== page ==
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The Seventh Link: Rich Gets Richer

 

Porto

"Once a prominent merchant port of the Portuguese empire, Porto today gives the impression of a forgotten city. Built where the slow-moving Duoro river wends its way to the Atlantic through the steep hills guarding the seashore, it carries the signature of a busy medieval town strategically located at an easily defensible narrow key." (Linked, pg. 79). 

(from http://www.far-and-near.com/images/porto/port051.jpg)

 

Jose Mendes,
from University of Porto, who together with Maria Santos organized in 1999 a workshop on nonequilibrium systems.


(from http://www.fc.up.pt/fis/jfmendes/)

 

 

The Science paper concieved and started in Porto.

(from http://www.nd.edu/~networks)

 

 

Tim Berners Lee, the creator of the first page on the World Wide Web.

(from http://www.w3.org/People/Berners-Lee/)
 

 

 

A picture of the first node of the www, Tim Berners Lee's CERN Webpage (for information on the picture, see
http://www.w3.org/People/Berners-Lee/WorldWideWeb.html.

(from http://www.w3.org/History/1994/WWW/Journals/CACM/screensnap2_24c.gif)

 

 

Hollywood is a growing network. Indeed, the number of actors steadily increased with time. The plot shows the number of actors in the IMDB database in each consecutive year.

(After Hawoong Jeong).

 

 

 

 

Model A: The Physica A paper, which discusses in detail Model A, a growing network model that incorporates the growing character of the network, without preferential attachment.


(from http://www.nd.edu/~networks)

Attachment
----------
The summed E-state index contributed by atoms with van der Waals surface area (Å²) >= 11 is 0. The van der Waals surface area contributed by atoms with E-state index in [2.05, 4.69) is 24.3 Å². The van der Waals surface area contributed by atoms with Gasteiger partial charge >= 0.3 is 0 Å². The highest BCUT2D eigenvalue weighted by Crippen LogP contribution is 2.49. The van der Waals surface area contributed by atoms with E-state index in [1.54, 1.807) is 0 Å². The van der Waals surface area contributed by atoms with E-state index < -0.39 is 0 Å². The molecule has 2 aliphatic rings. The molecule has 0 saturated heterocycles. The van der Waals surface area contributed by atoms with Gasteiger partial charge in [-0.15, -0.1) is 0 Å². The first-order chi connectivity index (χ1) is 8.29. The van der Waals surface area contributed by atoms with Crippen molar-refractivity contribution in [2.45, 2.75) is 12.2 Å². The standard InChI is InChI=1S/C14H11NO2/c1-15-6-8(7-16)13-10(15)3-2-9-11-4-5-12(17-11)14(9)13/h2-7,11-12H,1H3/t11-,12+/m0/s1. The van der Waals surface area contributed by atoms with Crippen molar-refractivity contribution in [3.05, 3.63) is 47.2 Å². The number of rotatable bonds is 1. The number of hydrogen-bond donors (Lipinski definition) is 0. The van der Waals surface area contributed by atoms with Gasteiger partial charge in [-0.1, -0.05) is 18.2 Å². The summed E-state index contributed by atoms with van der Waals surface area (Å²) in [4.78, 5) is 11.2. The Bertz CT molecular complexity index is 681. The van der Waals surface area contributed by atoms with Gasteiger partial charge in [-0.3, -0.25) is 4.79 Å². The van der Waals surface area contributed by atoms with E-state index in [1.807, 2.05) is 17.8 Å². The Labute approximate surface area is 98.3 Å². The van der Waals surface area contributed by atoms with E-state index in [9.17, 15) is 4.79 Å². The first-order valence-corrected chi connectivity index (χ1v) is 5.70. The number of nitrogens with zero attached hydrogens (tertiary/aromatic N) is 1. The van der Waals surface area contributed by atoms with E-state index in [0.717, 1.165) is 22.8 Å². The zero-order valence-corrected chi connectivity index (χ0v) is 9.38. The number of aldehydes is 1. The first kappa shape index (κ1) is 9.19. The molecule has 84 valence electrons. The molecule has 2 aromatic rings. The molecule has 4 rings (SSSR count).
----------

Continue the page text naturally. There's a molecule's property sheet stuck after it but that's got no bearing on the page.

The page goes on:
The Birth of a scale-free network. The scale-free topology is a natural consequence of the ever expanding nature of real networks. Starting from two connected nodes (top left), in each panel a new node (shown as an empty circle) is added to the network. When deciding where to link, new nodes preper to attach to the more connected nodes. Thanks to growth and preferential attachment, a few highly connected hubs emerge.
(From Linked, after Hawoong Jeong)

 

 

A scale-free network of 130 nodes generated by the scale-free model. The five biggest nodes are shown in red, and they are in contact with 60% of nodes (green).

(from http://www.nd.edu/~networks)

 

Luis Amaral(right), with Antonio Scala, Mark Barthelemy, and Gene Stanley (left) were one of the first people to investigate the effect of aging and cost on the  scale-free model.

(from http://polymer.bu.edu/hes.html and fromhttp://polymer.bu.edu/~amaral/)

 

 

 

Jose Mendes and Sergey Dorogotsev's first paper discussing the effect of gradual aging on the scale-free model  

(from http://www.fc.up.pt/fis/jfmendes/pub_net.html)

 

 

Paul Krapivsky and Sid Render, who showed that if preferential attachment is not linear, the scale-free topology can dissapear.

(from http://cbd.bu.edu/members/sredner.html)

 

 

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Copyright (c) 2002 Albert-Laszlo Barabasi All rights reserved.
alb@nd.edu